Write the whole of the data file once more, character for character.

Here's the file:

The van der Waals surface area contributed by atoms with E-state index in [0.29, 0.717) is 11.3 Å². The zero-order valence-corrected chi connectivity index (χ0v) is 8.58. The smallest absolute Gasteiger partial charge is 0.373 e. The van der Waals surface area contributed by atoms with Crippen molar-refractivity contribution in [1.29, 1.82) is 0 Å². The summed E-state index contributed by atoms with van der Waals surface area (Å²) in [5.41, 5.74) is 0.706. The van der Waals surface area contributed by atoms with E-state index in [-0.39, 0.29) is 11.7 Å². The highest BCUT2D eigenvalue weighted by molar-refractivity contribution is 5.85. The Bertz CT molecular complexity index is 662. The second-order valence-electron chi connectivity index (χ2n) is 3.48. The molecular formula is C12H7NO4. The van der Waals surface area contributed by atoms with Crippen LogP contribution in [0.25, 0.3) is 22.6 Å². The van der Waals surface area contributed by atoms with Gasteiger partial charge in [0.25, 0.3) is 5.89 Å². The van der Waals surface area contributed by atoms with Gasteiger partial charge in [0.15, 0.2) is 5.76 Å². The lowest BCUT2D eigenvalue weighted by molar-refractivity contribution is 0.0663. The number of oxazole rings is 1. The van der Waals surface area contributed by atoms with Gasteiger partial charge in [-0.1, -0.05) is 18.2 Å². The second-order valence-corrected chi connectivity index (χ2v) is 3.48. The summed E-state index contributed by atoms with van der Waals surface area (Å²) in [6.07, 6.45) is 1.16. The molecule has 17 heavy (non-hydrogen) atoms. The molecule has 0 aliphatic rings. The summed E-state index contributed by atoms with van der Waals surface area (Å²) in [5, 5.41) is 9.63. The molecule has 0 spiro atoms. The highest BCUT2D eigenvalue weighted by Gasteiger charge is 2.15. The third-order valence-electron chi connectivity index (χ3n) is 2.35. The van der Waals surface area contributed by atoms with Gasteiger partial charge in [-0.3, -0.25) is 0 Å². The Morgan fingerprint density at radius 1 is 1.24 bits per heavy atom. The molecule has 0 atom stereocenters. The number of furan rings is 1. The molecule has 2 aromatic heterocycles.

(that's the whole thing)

The van der Waals surface area contributed by atoms with E-state index in [0.29, 0.717) is 11.3 Å². The zero-order valence-corrected chi connectivity index (χ0v) is 8.58. The smallest absolute Gasteiger partial charge is 0.373 e. The van der Waals surface area contributed by atoms with Crippen molar-refractivity contribution in [1.29, 1.82) is 0 Å². The summed E-state index contributed by atoms with van der Waals surface area (Å²) in [5.41, 5.74) is 0.706. The van der Waals surface area contributed by atoms with E-state index in [-0.39, 0.29) is 11.7 Å². The highest BCUT2D eigenvalue weighted by molar-refractivity contribution is 5.85. The Bertz CT molecular complexity index is 662. The second-order valence-electron chi connectivity index (χ2n) is 3.48. The molecular formula is C12H7NO4. The van der Waals surface area contributed by atoms with Crippen LogP contribution in [0.25, 0.3) is 22.6 Å². The van der Waals surface area contributed by atoms with Gasteiger partial charge in [0.25, 0.3) is 5.89 Å². The van der Waals surface area contributed by atoms with Gasteiger partial charge in [0.15, 0.2) is 5.76 Å². The lowest BCUT2D eigenvalue weighted by molar-refractivity contribution is 0.0663. The number of oxazole rings is 1. The van der Waals surface area contributed by atoms with Gasteiger partial charge in [-0.1, -0.05) is 18.2 Å². The second-order valence-corrected chi connectivity index (χ2v) is 3.48. The summed E-state index contributed by atoms with van der Waals surface area (Å²) in [6.07, 6.45) is 1.16. The molecule has 17 heavy (non-hydrogen) atoms. The molecule has 0 aliphatic rings. The summed E-state index contributed by atoms with van der Waals surface area (Å²) in [5, 5.41) is 9.63. The molecule has 0 spiro atoms. The highest BCUT2D eigenvalue weighted by Gasteiger charge is 2.15. The third-order valence-electron chi connectivity index (χ3n) is 2.35. The van der Waals surface area contributed by atoms with Gasteiger partial charge in [-0.3, -0.25) is 0 Å². The Morgan fingerprint density at radius 1 is 1.24 bits per heavy atom. The molecule has 0 atom stereocenters. The number of furan rings is 1. The molecule has 2 aromatic heterocycles.